Glorious Childbearing for the Motherland

Well, not exactly.  But if you don’t want your culture to disappear, there have to be kids to preserve it, and how that’s done is a knotty question.

One thing that’s interesting, is that Randall Parker here describes “traditional values” among predominantly Catholic countries, concerning who’s the breadwinner and who takes care of the kids.  This itself is actually not a Catholic cultural thing, but an early adjustment to Industrialization to the phenomenon of most men no longer working within a stone’s throw of the house… in the U.S., we call this the Cult of Domesticity, and it was a huge step forwards out of traditional English thought of the time, which it’s not too snarky and unfair to describe as “women= permachild semi-rational heir-producing legal nonentities.”

The upshot of which is that making adjustments to new social conditions is actually part and parcel of the process, and shouldn’t threaten anybody’s sense of culture, unless a well-meaning bureaucrat wants to do the stupid 20th-century thing and let the ends justifies the means with coercive social plan that looks great on paper but is a disaster in the real world.

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  1. The article starts to get a little too “futuristic” for my taste, but, hey, it’s FuturePundit.

    In regards to “traditional” Catholic (or Christian or “Cult of Domesticity”) ideas of parental roles, those roles are still, for the most part, accepted in the family. This leaves the woman with little choice but to hold off marriage and child-bearing in order for her to complete her education, as high as she can, and to climb that corporate ladder, as high as she can go. For children will effectively remove her from the “rat race” of high-speed productivity.

    Many woman in industrialized countries are told — by their mothers, no less — to do what they need to do for themselves first, because once the children come, they are no longer there for just themselves. As it should be. So the results for these women are two:

    First, highly educated, working women who either have only one or two children (because they are having them late in their childbearing years). They choose not to have too many children because of the cost of daycare and the cost to their careers if they are out too long on maternity leave.

    Second, they choose not to have any children at all because the costs are still too high.

    Working, professional women having three or more children are becoming rare and rare. Why? It’s because the mother’s income begins to pay more for childcare than anything else. In looking around the childcare costs for my little tadpole, the prices range between $4,000 to $10,000 annually, or $333 – $833 a month. No wonder some mothers, in having more than two or more children, often choose to quit their jobs, provided that they have a spouse who can make up the difference. Good for the kids and the family –but that’s one less highly educated professional from the working world.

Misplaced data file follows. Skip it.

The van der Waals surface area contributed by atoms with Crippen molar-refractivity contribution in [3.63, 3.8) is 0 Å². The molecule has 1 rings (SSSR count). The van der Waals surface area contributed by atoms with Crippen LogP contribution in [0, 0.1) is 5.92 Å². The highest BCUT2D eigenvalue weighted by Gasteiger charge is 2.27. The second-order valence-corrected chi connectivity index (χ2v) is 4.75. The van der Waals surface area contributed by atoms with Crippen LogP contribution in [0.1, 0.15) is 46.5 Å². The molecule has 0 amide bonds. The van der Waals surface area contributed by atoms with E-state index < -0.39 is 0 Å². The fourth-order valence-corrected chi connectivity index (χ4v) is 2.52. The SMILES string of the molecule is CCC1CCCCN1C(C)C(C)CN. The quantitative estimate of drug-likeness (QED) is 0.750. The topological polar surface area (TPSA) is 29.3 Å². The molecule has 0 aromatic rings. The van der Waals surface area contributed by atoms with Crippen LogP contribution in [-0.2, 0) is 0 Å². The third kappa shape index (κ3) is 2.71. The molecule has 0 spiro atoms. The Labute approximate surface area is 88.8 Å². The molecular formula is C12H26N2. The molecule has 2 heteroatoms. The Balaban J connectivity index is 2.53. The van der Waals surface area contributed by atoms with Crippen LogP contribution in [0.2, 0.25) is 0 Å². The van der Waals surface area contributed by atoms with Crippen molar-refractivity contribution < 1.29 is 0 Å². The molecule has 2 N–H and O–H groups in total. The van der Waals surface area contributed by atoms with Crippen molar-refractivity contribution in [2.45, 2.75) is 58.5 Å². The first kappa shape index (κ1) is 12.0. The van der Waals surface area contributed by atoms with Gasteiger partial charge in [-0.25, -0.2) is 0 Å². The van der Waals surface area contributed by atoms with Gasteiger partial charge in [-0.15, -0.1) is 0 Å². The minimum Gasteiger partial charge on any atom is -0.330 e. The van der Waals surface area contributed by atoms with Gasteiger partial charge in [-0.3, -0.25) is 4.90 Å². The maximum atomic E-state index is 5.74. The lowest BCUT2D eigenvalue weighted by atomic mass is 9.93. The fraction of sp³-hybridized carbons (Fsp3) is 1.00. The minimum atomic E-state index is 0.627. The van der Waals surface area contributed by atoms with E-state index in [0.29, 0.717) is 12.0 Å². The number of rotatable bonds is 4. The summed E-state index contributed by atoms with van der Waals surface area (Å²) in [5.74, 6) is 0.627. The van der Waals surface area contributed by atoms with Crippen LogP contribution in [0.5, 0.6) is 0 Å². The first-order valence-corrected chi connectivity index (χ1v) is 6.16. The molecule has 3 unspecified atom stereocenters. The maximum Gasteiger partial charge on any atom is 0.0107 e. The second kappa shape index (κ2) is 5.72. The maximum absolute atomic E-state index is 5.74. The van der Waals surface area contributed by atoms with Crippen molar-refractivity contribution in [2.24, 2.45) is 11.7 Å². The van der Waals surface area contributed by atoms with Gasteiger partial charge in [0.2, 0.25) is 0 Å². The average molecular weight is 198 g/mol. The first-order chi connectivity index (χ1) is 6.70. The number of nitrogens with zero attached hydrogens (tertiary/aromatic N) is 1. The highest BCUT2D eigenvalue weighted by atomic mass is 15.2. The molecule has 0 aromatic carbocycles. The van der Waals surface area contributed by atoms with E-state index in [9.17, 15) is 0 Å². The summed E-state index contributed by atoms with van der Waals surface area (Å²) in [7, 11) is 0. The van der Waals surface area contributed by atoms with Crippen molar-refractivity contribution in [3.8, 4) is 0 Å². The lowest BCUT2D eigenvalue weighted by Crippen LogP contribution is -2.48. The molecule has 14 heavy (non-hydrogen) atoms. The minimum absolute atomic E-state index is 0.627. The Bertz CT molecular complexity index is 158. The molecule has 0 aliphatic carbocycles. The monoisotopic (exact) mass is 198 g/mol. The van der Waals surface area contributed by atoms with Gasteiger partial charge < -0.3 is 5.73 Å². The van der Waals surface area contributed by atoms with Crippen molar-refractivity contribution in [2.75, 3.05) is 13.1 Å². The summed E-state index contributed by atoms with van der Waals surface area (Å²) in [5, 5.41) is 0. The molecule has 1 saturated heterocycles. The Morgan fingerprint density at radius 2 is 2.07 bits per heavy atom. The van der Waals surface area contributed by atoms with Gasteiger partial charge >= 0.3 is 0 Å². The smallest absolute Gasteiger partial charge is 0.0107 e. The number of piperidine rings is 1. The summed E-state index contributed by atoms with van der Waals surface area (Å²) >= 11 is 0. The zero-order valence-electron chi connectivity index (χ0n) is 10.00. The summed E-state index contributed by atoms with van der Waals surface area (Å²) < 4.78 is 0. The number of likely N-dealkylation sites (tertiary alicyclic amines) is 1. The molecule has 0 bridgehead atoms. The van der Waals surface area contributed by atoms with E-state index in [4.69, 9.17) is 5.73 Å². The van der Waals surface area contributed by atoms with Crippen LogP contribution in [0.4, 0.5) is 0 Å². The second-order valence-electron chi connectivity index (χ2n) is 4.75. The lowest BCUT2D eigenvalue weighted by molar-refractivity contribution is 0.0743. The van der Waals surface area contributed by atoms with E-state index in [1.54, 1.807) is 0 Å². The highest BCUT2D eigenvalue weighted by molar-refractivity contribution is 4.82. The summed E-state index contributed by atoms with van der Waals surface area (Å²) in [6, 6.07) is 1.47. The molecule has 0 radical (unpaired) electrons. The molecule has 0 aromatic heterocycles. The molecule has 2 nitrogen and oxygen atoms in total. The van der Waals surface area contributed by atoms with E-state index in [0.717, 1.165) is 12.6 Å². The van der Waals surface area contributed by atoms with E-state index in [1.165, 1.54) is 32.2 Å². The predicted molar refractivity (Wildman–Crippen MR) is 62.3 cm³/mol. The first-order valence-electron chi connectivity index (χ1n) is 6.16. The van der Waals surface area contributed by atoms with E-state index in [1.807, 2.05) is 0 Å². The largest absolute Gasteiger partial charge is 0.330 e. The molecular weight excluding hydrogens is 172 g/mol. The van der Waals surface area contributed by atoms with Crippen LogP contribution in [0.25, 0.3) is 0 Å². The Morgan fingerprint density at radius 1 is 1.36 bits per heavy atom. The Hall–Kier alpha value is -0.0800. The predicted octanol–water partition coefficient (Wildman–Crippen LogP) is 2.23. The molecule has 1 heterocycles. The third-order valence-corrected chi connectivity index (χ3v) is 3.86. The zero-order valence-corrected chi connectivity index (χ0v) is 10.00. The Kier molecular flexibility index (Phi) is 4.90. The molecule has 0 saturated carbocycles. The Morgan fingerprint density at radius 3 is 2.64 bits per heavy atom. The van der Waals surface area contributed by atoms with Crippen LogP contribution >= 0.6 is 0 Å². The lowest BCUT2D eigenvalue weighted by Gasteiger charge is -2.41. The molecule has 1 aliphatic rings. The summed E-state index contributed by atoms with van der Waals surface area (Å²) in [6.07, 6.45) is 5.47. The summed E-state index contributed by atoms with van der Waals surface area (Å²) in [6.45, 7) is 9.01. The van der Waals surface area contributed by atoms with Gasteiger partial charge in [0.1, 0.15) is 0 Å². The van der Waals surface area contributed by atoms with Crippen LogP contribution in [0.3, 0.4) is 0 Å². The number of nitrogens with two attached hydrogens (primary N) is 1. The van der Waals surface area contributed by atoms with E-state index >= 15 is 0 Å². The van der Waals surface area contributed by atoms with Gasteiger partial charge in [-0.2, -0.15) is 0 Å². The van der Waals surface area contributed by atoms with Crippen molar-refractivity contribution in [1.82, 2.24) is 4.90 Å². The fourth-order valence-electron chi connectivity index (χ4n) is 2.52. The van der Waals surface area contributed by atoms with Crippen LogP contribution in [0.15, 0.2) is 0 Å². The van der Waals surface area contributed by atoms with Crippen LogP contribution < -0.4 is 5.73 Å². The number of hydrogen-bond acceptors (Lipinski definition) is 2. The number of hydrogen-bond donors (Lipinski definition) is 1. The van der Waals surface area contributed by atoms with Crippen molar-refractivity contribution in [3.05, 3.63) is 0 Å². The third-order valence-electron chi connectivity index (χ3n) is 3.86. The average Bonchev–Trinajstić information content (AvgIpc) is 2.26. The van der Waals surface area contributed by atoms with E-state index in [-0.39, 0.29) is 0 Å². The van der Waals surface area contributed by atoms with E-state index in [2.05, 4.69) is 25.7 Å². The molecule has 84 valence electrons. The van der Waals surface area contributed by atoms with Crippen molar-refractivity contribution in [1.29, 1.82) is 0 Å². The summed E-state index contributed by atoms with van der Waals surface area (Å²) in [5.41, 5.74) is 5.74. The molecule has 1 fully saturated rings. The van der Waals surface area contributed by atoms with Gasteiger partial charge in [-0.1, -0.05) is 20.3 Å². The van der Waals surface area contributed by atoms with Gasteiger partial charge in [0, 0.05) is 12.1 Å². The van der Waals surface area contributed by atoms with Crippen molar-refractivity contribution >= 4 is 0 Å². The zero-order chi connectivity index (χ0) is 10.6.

It’s a tough call. Fertility is one thing. But unless a society *both* supports — with money behind them — women to be highly educated and highly productive in the working world *and* family-oriented, the birth rates from professional women in that society will remain low or unchanged.

    Reply
  2. happycrow

     /  March 6, 2007

    Yep, and *how to do that* is a serious problem, b/c the other side of the coin, being involved in hiring decisions knowing that the really bright gal you’re about to hire may be gone for good in a year and a half… is a serious problem.

    Reply
  3. So what you’re saying is you want women who’re smart enough to qualify for the job, but too dumb to manage their own interests…. 🙂

    Reply
  4. happycrow

     /  March 6, 2007

    Me? Heck, I wasn’t the guy doing the hiring, I was the admin overhearing the “she just got married, I don’t know if she’ll be here in two years” conversation…

    Reply
  5. The answer to the catch 20-20 of how to have women be highly productive in the workplace and in the childbearing is a socialist program, in which government legislates extensive *paid* incentives for employed females to be mothers as well. This is the solution given in many Scandinavian countries. But, of course, as we know what’s funding that is taxpayer money, hence the high income taxes of places like Scandinavia. Publicly funded maternity leave, often lasting into several months, ensures mothers that they can be full-time mothers for a while and still have a job at the end. Also, state-assisted daycare is included in that package.

    But Scandinavia, having a rather homogeneous population, socioeconomic-wise, and a relatively small population (in contrast to, say, other industrialized countries like the US), can pull off this Maternal Wonderland. For countries as diverse as the US, state-funded and state-run maternity and childcare can easily have the problems of state-funded and state-run public schools.

    It’s a tough situation.

    Reply
  6. As of now, a woman in the U.S. is legally guarenteed up to 12 weeks (3 months) of leave, under the Family Medical Leave Act, and still have a job when she comes back to work. But that leave is *unpaid*.

    Reply
  7. yes, because, as you note, making said leave *paid* opens numerous cans of worms…

    Reply
  8. Anna

     /  March 8, 2007

    LQ- it really depends on where you work. In my company, there is medical pay and STD that runs *concurrently* with your FMLA, and the STD is guaranteed 70% of your weekly pay, delivered via check weekly (granted, the paperwork involved is ‘MOUNTAINOUS and you are required to stay in weekly contact with your manager via phone. Good medical bennies are certainly an attraction and more likely to guarantee that an employee returns to work after childbirth and caretaking.

    Reply

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